For those businesses for whom customer-centricity is a serious affair, there is a pressing need to make communication easier. But, from an economic standpoint, it is not feasible to set up a sizeable customer support team.  

It is here that chatbots come into the picture. Chatbots can replace human agents and orchestrate initial conversations with customers. They can solve basic queries with reasonable ease, thereby making communication easier for customers. A business that is easy to reach and communicate with is definitely one that will retain its customers’ loyalty.

Just like the DO’s to be followed, there is a list of DON’TS your business should steer clear of:

  • DON’T listen with an agenda
  • DON’T make assumptions
  • DON’T think customers are always right
  • DON’T listen with an agenda

DON’T listen with an agenda

It takes two to tango, so does proper communication. Customer communication is definitely not a one-lane street. The conversation must flow both sides. That is why it necessary to listen to customers with interest to understand their problems rather than have an agenda.  

For example, a customer who is calling to understand how a product works must be given a demo of the actual workings. The timing is wrong and so is the customer’s readiness in the sales cycle.  

Hence, the need to keep away any other agenda and focus on solving the customer’s problem.

DON’T make assumptions

At the root of every miscommunication, of every misunderstanding, is an assumption.

Assumptions derail communication, even those that are done with the best intentions. Especially while communicating with customers, it is necessary to get rid of the temptation to assume that you know their problems and offer pre-emptive responses.

The need of the hour is active listening. Active listening ensures that the customer’s side is properly understood, and a suitable solution is provided. This also eliminates the need for the customer to repeat their issue from scratch. The end result is a quicker resolution, which will definitely make the customer feel at ease.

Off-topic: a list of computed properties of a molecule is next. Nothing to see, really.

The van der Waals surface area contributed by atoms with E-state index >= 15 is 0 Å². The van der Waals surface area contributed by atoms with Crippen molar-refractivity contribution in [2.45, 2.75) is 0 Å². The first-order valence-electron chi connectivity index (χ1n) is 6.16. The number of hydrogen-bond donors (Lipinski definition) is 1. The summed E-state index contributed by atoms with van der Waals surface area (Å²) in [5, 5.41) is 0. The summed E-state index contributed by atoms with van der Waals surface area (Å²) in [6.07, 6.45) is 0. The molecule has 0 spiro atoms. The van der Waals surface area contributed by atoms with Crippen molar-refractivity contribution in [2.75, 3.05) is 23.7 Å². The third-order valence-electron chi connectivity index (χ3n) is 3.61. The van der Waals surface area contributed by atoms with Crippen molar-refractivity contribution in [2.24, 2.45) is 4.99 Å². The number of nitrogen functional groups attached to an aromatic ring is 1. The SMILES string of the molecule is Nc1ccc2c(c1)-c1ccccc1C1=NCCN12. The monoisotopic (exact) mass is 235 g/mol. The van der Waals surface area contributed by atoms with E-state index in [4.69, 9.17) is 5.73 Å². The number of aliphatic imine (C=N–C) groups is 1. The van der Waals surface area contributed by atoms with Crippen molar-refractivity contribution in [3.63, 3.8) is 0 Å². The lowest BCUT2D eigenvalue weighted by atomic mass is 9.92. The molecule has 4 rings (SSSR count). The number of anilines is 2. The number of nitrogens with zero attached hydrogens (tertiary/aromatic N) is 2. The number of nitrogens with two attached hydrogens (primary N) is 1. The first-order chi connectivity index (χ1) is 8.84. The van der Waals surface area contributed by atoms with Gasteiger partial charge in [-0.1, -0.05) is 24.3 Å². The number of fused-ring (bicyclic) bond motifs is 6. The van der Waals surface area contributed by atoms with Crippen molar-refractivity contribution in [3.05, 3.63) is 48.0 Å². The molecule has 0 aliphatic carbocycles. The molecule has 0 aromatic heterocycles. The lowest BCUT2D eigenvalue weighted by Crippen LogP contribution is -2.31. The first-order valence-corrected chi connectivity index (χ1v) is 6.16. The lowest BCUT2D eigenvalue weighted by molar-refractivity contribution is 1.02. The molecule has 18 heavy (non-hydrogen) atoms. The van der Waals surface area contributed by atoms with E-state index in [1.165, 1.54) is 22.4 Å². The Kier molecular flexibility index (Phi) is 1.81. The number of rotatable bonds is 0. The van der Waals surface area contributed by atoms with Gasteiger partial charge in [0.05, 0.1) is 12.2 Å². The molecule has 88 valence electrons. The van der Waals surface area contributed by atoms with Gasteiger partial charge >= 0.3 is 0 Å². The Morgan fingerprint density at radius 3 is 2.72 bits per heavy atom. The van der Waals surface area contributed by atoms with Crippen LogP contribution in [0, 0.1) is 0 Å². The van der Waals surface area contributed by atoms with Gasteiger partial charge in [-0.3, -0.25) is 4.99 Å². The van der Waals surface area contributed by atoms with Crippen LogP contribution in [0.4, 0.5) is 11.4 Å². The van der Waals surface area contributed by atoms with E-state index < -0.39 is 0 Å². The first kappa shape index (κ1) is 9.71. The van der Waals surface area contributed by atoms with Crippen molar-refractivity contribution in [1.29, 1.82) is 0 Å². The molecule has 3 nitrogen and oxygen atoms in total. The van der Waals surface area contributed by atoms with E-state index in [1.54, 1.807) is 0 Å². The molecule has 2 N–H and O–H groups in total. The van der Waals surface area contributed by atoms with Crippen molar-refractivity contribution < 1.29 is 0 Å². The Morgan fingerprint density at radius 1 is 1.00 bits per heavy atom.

Also, assumptions can curtail a customer conversation that could otherwise provide detailed insights into the customer’s experience. Giving them the opportunity to express themselves without labeling them based on assumptions can make a huge difference to customer communication.

DON’T think customers are always right

Yesteryear marketers and business leaders swore by the oath that customers are always right. However, as times change, we must understand customers can be wrong about their understanding of the product or service. There can also be scenarios when customers go overboard and turn unruly to take advantage of the adage that “Customers are always right.”

Sticking to this obsolete tenet is a sure recipe for disaster. It invites unnecessary business commitments that you may not be able to deliver.  

To make sure that customer service is provided in the right context to the right degree and within the capabilities of the business, it is necessary to say NO to customers when they are wrong. Customer support agents must also be trained to make them understand that the customer need not be right always. This will help the business avoid unnecessary confrontations.  

Let’s say for example, if the customer is not satisfied with the design, and says, ‘This new  Design is terrible, change it’. In this situation you can ask for an explanation and try to understand the reason, also if the demand is unreasonable then instead of saying direct ‘No’, you can say that we’ve changed the design to accommodate new features, which makes it easy for our users to navigate.

Final thoughts

Communication in a business environment is difficult and complex, especially when you deal with customers of varying temperaments and backgrounds.  

Understanding the psychology behind what they want to communicate, why they are reaching out, and how they expect it to be resolved can make a huge difference to customer loyalty. These hacks can come to your aid for that purpose.  

In a way, these are not just plain hacks that help in the short-term. If practiced with intent, they can help the business set up sound practices for the future that will set the right tone for customer communication. A tone that has minimum friction, minimal misunderstanding  — just the right degree of communication necessary to keep customers happy. Along with keeping customers happy, it will also ensure that the business is able to deliver on its promise of customer experience.  

Good customer communication is a prerequisite for great customer experience. Without it, customers will soon jettison the business and switch to competitors.  


Author Bio

John Davier

Content marketing guru at Mailmunch. I’m passionate about writing content that resonates with people. Live simply, give generously, stay happy.


No items found.
Don't forget to share this post!

Related articles

No items found.